DOCTYPE html PUBLIC "-//W3C//DTD XHTML 1.0 Strict//EN" ""> Seminary is Much Better in a Barnes & Noble

Seminary is Much Better in a Barnes & Noble

Now that seminary is spent I have been happily reading all of the books I’ve been wanting to read but could not read. Nope. I could not read any of them. Instead, I was forced to shelve them all while I checked off books from required reading lists @ seminary. Now, lest I mislead you, I will be the first to say most of the books on my required reading lists were top-notch. They served me well. I just miss reading what I want to read, when I want to read it! I can do that now, again. Reading is less work, and much more fun. Yes, reading is fun again!

A few of the titles I’m currently engaging include: The Ascent of a Leader, by Thrall, McNicol & McElrath; Fresh Wind, Fresh Fire, by Cymbala; Communities of Kindness, by Sjogren; Starting a New Church, by Ralph Moore; Emerging Worship: Creating Worship Gatherings for New Generations by Dan Kimball.

I’m also reading “Planting Missional Churches: Planting a Church that’s Biblically Sound and Reaching People in Culture,” by Ed Stetzer. This book is so, so solid. The following excerpt (a Lesslie Newbigin quote by Stetzer) is something I’ll be thinking about often, especially as Inner Metro Green moves forward in Lancaster City & the vicinity:

“Everyone with the experience of cross-cultural missions knows that there are always two opposite dangers, the Scylla and Charybdis, between which one must steer. On the one side there is the danger that one finds no point of contact for the message as the missionary preaches it, to the people of the local culture the message appears irrelevant and meaningless. On the other side is the danger that the point of contact determines entirely the way that the message is received, and the result is syncretism. Every missionary path has to find the way between these two dangers: irrelevance and syncretism. And if one is more afraid of one danger than the other, one will certainly fall into the opposite” (20).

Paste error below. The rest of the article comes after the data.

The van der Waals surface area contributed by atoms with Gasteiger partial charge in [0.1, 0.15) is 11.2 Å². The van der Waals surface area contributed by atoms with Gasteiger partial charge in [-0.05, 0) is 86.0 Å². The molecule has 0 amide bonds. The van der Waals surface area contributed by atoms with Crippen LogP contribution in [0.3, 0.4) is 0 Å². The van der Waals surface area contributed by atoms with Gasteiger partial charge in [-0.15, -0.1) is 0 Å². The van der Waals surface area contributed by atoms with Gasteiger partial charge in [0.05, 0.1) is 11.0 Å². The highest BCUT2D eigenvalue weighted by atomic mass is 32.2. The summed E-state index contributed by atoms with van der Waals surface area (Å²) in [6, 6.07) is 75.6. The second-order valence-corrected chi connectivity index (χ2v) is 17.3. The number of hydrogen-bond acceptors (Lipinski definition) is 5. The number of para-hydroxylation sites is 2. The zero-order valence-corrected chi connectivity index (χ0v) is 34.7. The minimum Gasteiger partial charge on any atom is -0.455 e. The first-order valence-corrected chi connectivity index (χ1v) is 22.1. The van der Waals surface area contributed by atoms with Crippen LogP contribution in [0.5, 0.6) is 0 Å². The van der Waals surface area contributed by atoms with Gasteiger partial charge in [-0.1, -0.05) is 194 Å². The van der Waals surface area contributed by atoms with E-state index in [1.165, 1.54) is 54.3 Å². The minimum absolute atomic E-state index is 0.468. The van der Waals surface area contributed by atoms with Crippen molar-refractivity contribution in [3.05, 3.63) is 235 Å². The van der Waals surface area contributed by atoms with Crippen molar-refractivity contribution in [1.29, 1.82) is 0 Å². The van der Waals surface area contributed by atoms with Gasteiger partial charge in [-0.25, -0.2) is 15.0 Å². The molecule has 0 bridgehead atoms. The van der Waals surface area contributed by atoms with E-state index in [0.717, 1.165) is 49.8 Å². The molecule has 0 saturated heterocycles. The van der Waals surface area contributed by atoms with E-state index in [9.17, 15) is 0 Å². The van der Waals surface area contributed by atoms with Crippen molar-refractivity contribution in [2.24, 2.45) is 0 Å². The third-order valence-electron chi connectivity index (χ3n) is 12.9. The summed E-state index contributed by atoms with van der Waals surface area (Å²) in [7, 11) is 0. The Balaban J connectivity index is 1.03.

I’m submerged in some good reading, work, thinking, practical application, and relationships. It’s a good time. Soon, we will be moving into our new house and moving strong toward the next phase of our mission in the city.

Work Cited: Stetzer, Ed. “Planting Missional Churches: Planting a Church that’s Biblically Sound and Reaching People in Culture.” Nashville: Broadman & Holman Publishers, 2006.

2 Responses to “Seminary is Much Better in a Barnes & Noble”

  1. Someday, Pat! It’ll be a while, but someday you will be free again! :)

  2. Man, I miss reading what I want to read. And being on track to try to do doctoral studies, I wonder when I will ever have the chance again!

Leave a Reply

Your email is never published nor shared. Required fields marked *